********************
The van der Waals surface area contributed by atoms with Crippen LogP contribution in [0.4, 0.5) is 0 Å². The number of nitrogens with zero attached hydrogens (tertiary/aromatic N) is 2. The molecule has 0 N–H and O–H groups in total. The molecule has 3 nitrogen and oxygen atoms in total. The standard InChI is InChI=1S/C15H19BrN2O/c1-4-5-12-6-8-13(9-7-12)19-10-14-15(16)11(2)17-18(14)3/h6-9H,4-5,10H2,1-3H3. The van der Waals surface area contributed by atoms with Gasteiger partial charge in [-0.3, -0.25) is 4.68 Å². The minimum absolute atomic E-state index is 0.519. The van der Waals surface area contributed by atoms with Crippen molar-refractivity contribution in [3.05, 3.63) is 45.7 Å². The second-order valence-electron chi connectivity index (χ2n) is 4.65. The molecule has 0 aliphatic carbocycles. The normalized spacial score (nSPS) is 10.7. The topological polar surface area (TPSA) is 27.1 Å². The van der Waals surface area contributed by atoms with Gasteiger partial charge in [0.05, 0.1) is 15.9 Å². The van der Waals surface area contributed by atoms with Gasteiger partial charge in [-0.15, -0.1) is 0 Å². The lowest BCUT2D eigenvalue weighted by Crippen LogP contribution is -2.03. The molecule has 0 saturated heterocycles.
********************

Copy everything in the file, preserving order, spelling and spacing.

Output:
The van der Waals surface area contributed by atoms with Crippen LogP contribution in [0.4, 0.5) is 0 Å². The number of nitrogens with zero attached hydrogens (tertiary/aromatic N) is 2. The molecule has 0 N–H and O–H groups in total. The molecule has 3 nitrogen and oxygen atoms in total. The standard InChI is InChI=1S/C15H19BrN2O/c1-4-5-12-6-8-13(9-7-12)19-10-14-15(16)11(2)17-18(14)3/h6-9H,4-5,10H2,1-3H3. The van der Waals surface area contributed by atoms with Gasteiger partial charge in [-0.3, -0.25) is 4.68 Å². The minimum absolute atomic E-state index is 0.519. The van der Waals surface area contributed by atoms with Crippen molar-refractivity contribution in [3.05, 3.63) is 45.7 Å². The second-order valence-electron chi connectivity index (χ2n) is 4.65. The molecule has 0 aliphatic carbocycles. The normalized spacial score (nSPS) is 10.7. The topological polar surface area (TPSA) is 27.1 Å². The van der Waals surface area contributed by atoms with Gasteiger partial charge in [0.05, 0.1) is 15.9 Å². The van der Waals surface area contributed by atoms with Gasteiger partial charge in [-0.15, -0.1) is 0 Å². The lowest BCUT2D eigenvalue weighted by Crippen LogP contribution is -2.03. The molecule has 0 saturated heterocycles.